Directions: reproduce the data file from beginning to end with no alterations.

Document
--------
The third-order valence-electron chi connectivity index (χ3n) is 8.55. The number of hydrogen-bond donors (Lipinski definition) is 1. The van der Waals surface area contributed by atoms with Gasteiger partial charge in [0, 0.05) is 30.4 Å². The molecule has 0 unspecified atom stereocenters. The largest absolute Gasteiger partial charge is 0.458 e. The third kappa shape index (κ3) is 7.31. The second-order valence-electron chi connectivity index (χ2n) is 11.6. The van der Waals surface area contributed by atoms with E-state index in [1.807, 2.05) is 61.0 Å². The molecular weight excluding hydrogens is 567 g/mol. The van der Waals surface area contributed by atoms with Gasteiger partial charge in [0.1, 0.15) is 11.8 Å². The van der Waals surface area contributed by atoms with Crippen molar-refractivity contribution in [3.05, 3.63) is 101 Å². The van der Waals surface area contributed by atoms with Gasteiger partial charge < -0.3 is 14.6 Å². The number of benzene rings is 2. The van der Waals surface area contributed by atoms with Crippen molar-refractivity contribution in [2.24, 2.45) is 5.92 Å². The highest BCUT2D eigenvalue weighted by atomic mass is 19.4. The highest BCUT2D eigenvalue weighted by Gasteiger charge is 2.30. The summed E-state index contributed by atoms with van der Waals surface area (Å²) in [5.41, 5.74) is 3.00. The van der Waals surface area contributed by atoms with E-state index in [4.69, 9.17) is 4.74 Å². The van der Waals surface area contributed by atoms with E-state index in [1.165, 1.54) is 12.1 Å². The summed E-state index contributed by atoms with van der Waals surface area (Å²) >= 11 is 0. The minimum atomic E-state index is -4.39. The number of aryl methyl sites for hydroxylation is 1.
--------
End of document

The third-order valence-electron chi connectivity index (χ3n) is 8.55. The number of hydrogen-bond donors (Lipinski definition) is 1. The van der Waals surface area contributed by atoms with Gasteiger partial charge in [0, 0.05) is 30.4 Å². The molecule has 0 unspecified atom stereocenters. The largest absolute Gasteiger partial charge is 0.458 e. The third kappa shape index (κ3) is 7.31. The second-order valence-electron chi connectivity index (χ2n) is 11.6. The van der Waals surface area contributed by atoms with E-state index in [1.807, 2.05) is 61.0 Å². The molecular weight excluding hydrogens is 567 g/mol. The van der Waals surface area contributed by atoms with Gasteiger partial charge in [0.1, 0.15) is 11.8 Å². The van der Waals surface area contributed by atoms with Crippen molar-refractivity contribution in [3.05, 3.63) is 101 Å². The van der Waals surface area contributed by atoms with Gasteiger partial charge < -0.3 is 14.6 Å². The number of benzene rings is 2. The van der Waals surface area contributed by atoms with Crippen molar-refractivity contribution in [2.24, 2.45) is 5.92 Å². The highest BCUT2D eigenvalue weighted by atomic mass is 19.4. The highest BCUT2D eigenvalue weighted by Gasteiger charge is 2.30. The summed E-state index contributed by atoms with van der Waals surface area (Å²) in [5.41, 5.74) is 3.00. The van der Waals surface area contributed by atoms with E-state index in [4.69, 9.17) is 4.74 Å². The van der Waals surface area contributed by atoms with E-state index in [1.165, 1.54) is 12.1 Å². The summed E-state index contributed by atoms with van der Waals surface area (Å²) >= 11 is 0. The minimum atomic E-state index is -4.39. The number of aryl methyl sites for hydroxylation is 1.